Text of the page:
Ethnic Heritage in Mississippi
Book format: An electronic version of a printed book that can be read on a computer or handheld device designed specifically for this purpose.
Publisher: Date:7/30/2009 - University Press of Mississippi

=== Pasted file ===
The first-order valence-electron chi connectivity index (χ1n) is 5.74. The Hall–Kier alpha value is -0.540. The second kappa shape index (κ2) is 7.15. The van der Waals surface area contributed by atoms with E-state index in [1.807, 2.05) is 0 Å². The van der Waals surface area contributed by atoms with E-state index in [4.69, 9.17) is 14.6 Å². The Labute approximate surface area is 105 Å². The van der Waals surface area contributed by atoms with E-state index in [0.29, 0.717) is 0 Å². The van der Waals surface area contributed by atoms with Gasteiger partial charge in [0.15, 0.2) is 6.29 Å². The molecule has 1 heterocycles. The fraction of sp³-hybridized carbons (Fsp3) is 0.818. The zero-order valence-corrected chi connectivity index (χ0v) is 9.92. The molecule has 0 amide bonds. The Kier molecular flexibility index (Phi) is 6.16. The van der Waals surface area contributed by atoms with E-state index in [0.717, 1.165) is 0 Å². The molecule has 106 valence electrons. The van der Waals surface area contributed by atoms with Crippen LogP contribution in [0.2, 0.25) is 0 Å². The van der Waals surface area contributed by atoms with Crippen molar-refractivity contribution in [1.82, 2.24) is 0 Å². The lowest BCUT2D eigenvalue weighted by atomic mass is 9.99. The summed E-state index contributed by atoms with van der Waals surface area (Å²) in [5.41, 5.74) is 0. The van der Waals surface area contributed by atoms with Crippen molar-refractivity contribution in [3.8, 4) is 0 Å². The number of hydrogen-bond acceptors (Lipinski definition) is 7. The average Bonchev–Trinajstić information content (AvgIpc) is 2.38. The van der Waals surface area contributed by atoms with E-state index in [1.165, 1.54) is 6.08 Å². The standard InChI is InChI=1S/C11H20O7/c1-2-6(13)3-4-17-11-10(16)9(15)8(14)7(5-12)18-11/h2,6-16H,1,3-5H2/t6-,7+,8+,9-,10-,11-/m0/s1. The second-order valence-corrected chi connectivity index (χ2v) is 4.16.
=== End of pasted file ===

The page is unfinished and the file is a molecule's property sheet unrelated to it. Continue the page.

Most portraits of Mississippi's people seem to be done in black and white. Yet only a moment's reflection and observation will indicate the inadequacy of such a limited palette.The first to populate this region were Native Americans-Choctaw, Chickasaw, Natchez, and others in even earlier periods. The predominant white Anglo-Scots-Irish population is enlivened by other European groups-colonial French and Spanish, later Yugoslavians, Italians-and the Mediterranean Greeks and Lebanese. Africans came from southern states to the east as well as through New Orleans from the Caribbean and many parts of Africa. The Chinese came to the Delta during Reconstruction, and more recently increasing numbers of Vietnamese have found their way to the Gulf Coast. Both groups from the Orient have prospered, as has a growing population of immigrants from India. A second influx of Hispanics from Cuba and other parts of Latin America has enriched the mixture.This study, published in association with the Mississippi Humanities Council, seeks to provide current scholarly approaches to an often neglected segment of Mississippi, dispelling the simplistic black-and-white myth and demonstrating the historic and pervasive influence of diverse ethnic groups on Mississippi culture in the twentieth century.Beginning with archeological knowledge of the original inhabitants and moving through history to the arrival of Europeans, Africans, and eventually Asians, the contributors to this volume chart the encounters and exchanges of every kind among these disparate peoples. The dominant theme throughout the essays is that of encounter---violent or friendly---followed by adjustment and adaptation. Issues of acculturation versus maintenance of separate cultural identity, the "melting pot" or the "tossed salad," continue to concern Mississippi's citizens and reflect in the microcosm of this Deep South state a problem that may be the largest one facing this country in the next century.